The road in my picture below – the A82 that winds through Glencoe in Scotland – was used in the James Bond “Skyfall” movie in one of the amazing car chase scenes.  This road winds through sparsely inhabited territory, has lots of ups, downs, bumps and turns and if you’re not careful it can be a dangerous road.  I’ll draw the analogy here with the challenges of introducing new technologies: there can be ups, downs, bumps and turns into the unknown, if you are not careful.  And in my case here, I’ll use this analogy to illustrate the challenges of adopting OpenStack: without the right kind of approach, without a carefully managed exploratory “pilot” investigation and subsequent roadmap planning, you may find that adopting OpenStack – or any other open source software solution, for that matter – has its share of challenges, ups, downs, bumps and turns into the unknown.

The Road Along Which James Bond Raced!

OpenStack controls large pools of compute, storage, and networking resources throughout a data center, all managed through a dashboard that gives administrators control while empowering users to provision resources through a web interface.  As an OpenStack Foundation Gold Member, Cisco has been actively driving this effort as a component of our strategy to create open, programmable networks.  My Cisco colleagues Lew Tucker, Rohit Agarwalla and Ashok Rajagopalan  over the past few days have discussed OpenStack at Cisco in detail, including our relationships with major OpenStack distribution vendors.  Let me first give you an overview of where Cisco Services have been engaged in OpenStack.

Cisco and OpenStack

Cisco’s role in OpenStack includes being the major contributor to development of the “Neutron” networking component, and through the tight collaboration between Cisco R&D and Cisco Services, our Services consultants have gained unique access to this intellectual property.  This will enable Cisco Services to deliver unique insights when helping customers achieve seamless integration with their network devices.

Cisco Data Center Services for OpenStack

With this expertise in mind, coupled with our #1 rating from IDC in their Cloud Computing Professional Services survey earlier this year, Cisco Services are now well placed to help you exploit OpenStack and ensure your network devices are fully integrated into your cloud computing operating system. We’ll help you achieve this via new services being announced this week, a portfolio of Cisco Data Center Services for OpenStack.  With these services, we are creating a networking and security value proposition based upon our experience building Infrastructure as a Services (IaaS) clouds for the last five years.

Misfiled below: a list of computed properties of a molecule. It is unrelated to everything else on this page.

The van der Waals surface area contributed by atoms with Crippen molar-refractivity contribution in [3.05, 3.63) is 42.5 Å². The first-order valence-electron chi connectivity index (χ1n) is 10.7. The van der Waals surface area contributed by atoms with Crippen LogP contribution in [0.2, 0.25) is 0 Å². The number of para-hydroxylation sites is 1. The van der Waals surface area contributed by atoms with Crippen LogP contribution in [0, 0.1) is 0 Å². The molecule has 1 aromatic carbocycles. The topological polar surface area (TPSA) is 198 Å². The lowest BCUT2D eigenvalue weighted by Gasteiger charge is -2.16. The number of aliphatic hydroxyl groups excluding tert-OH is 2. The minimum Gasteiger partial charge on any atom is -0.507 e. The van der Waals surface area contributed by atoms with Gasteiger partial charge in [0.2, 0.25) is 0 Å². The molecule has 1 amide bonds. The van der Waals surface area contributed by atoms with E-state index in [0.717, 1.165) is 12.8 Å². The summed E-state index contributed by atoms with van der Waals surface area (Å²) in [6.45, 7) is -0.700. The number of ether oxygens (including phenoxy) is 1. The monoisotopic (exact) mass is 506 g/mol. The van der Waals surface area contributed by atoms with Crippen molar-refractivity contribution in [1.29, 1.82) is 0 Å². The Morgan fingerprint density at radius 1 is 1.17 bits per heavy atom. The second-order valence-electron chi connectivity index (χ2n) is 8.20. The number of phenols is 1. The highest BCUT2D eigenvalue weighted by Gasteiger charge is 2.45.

One of these services is what we call the “Validation” service – a service that helps you “experiment with ” and validate that OpenStack is indeed right for you. With the Cisco Data Center Assessment and Validation Service for OpenStack, Cisco experts guide your team in deploying a full OpenStack distribution on a Cisco UCS-based cloud architecture.  They lead your team through a set of tests, enabling you to validate the OpenStack distribution in your data center environment. This enables your team to experiment with a basic OpenStack-based cloud operating system, in the relative familiarity of your data center environment, and to learn more about the production requirements and implications of this technology.  As a “pre-production” test, this pilot will help you understand the capabilities of OpenStack, and – bearing in mind that OpenStack is an evolving open source project – gain insights into any gaps that you need to develop custom software to address.   Finally, via our Assessment phase of this service, we’ll help you consider your future OpenStack plans, and provide guidance on your OpenStack roadmap in alignment with your business goals.  We can, for example, advise you on which of your existing cloud management tools can and should be candidates for integration with your OpenStack solution.

Returning to my James Bond car chase analogy above, I would counsel that one of the important first steps in deciding your OpenStack adoption roadmap should be to run a hands-on “pilot” or validation exercise, with assistance from our OpenStack experts.  This will help ensure you avoid those bumps and unexpected turns in your OpenStack journey and set up your cloud operating system project for success.



Stephen Speirs

SP Product Management

Cisco Customer Experience (CX)